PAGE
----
In the past, CityBeat has argued vehemently against the United States invading Iraq. We thought the policy in the Middle East had much more to do with U.S. economic and military interests than a genuine concern about weapons of mass destruction or the threat of terrorism or the welfare of the citizens of Iraq.
And we have expressed broader concern that a policy of preemption displays a uniquely American brand of arrogance that will only create more enemies around the world. Preemption could also give other nations carte blanche to attack their neighbors, demonstrating to the international community that the Americans had set a precedent, we argued.
It was our fear that our roughshod-running would compel those who already find us distasteful to lash out violently against our interests-and our citizens-and compromise our war against the real terrorists.
We were wrong.
It's clear to us now that America was left no choice but to set the wheels of war in motion. We're convinced now that Saddam Hussein is evil incarnate, a tyrant who has savagely murdered citizens of his own country and subjected those who have managed to survive his rule of terror to a life of pain and misery. All the while, he has thumbed his nose at an international community that has been all too patient for 12 long years.
We were wrong to doubt the motives of U.S. leadership, which, we now see, wants only peace and stability around the world. How could we have thought President Bush and his key advisors had anything in mind other than liberation of innocent Iraqis and the safety of freedom-loving people everywhere?
The discovery that Iraqi soldiers are equipped with chemical-weapons safety kits provides overwhelming evidence that Saddam's regime has stockpiled weapons of mass destruction and is planning on using them-not only on coalition soldiers but probably also on mainland America, most assuredly delivered by his friends in the Al Qaeda terrorist network.
With its public humiliation of POWs, its use of human shields, its violence against Iraqi citizens fleeing the city of Basra, Saddam's regime has shown that it has no regard for civilized rules of war. That despotic government must be crushed.
And thanks to a broad, cohesive coalition of dozens of nations around the world, we're well on the way to accomplishing just that. Although some naysayers are suggesting that we've completely misjudged the Iraqi resistance and are bogged down on the outskirts of Baghdad and Basra, no one ever said this war would be an easy one. The coalition has not diverged from the plan. Yes, some lives have been lost, but casualties are a unpleasant fact of war.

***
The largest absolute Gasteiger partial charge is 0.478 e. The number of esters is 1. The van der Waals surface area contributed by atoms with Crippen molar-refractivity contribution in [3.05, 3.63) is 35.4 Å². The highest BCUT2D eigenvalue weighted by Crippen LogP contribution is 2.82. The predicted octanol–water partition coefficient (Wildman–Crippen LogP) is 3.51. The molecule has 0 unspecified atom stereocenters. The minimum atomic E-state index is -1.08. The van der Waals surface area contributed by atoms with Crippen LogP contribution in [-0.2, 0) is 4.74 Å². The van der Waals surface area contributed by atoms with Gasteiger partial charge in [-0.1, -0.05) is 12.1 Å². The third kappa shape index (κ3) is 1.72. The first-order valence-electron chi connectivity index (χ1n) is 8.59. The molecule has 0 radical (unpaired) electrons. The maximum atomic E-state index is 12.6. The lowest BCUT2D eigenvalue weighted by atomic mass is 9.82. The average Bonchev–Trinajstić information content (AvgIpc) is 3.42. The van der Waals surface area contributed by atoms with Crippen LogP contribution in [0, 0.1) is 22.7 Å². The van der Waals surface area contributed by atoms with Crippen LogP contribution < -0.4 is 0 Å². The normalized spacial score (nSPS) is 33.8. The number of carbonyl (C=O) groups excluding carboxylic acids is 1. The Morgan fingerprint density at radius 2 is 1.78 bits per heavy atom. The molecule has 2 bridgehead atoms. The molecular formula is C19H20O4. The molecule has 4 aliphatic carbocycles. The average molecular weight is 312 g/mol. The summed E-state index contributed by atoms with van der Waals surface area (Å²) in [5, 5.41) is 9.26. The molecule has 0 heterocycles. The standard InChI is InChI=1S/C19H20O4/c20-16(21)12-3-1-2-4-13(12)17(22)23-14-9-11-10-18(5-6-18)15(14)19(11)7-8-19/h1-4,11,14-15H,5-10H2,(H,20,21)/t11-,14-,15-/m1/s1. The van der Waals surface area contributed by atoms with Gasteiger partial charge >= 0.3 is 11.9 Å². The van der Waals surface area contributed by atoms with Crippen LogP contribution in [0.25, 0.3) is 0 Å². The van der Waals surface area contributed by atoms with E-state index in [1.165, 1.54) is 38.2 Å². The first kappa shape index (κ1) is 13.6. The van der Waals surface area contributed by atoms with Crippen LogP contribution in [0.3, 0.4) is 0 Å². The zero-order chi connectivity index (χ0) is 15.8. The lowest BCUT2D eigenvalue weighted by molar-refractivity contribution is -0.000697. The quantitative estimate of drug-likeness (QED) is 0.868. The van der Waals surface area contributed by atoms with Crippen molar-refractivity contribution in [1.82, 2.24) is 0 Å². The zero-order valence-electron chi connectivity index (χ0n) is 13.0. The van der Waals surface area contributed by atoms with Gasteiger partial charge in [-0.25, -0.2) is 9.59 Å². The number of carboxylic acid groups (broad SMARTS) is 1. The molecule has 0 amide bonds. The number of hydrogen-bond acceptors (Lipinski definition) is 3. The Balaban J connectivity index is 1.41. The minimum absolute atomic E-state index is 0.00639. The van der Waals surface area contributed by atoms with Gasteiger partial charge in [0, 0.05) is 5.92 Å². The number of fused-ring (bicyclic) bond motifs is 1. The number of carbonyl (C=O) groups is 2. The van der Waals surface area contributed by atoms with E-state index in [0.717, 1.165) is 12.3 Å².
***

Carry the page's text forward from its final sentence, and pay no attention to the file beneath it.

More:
No one knows how long the war will go on, but the outcome is certain: the coalition will prevail and the Iraqi people will be freed from the clutches of a corrupt, brutal government.
What's truly exciting is that once the war is won, the United States will not only help establish a U.S.-style democratic government in Iraq, which is clearly what everyone there wants, but it will also enjoy a strong presence in the Middle East and can assist other countries in reforming their governments. Our presence will also no doubt allow for greater peace in the region.
CityBeat has become convinced that the Bush administration's policy of preemption is the correct direction, not only for the United States and its interests abroad, but also for the world as a whole. There must be a dominant power, and the U.S. is the only country positioned for it.
Iraq is just the first step. There are other countries capable of doing harm to America and its friends: North Korea, Iran, Syria and Libya to name but a few. We must strike at them before they strike first. The future of the world depends on us.
April Fool. *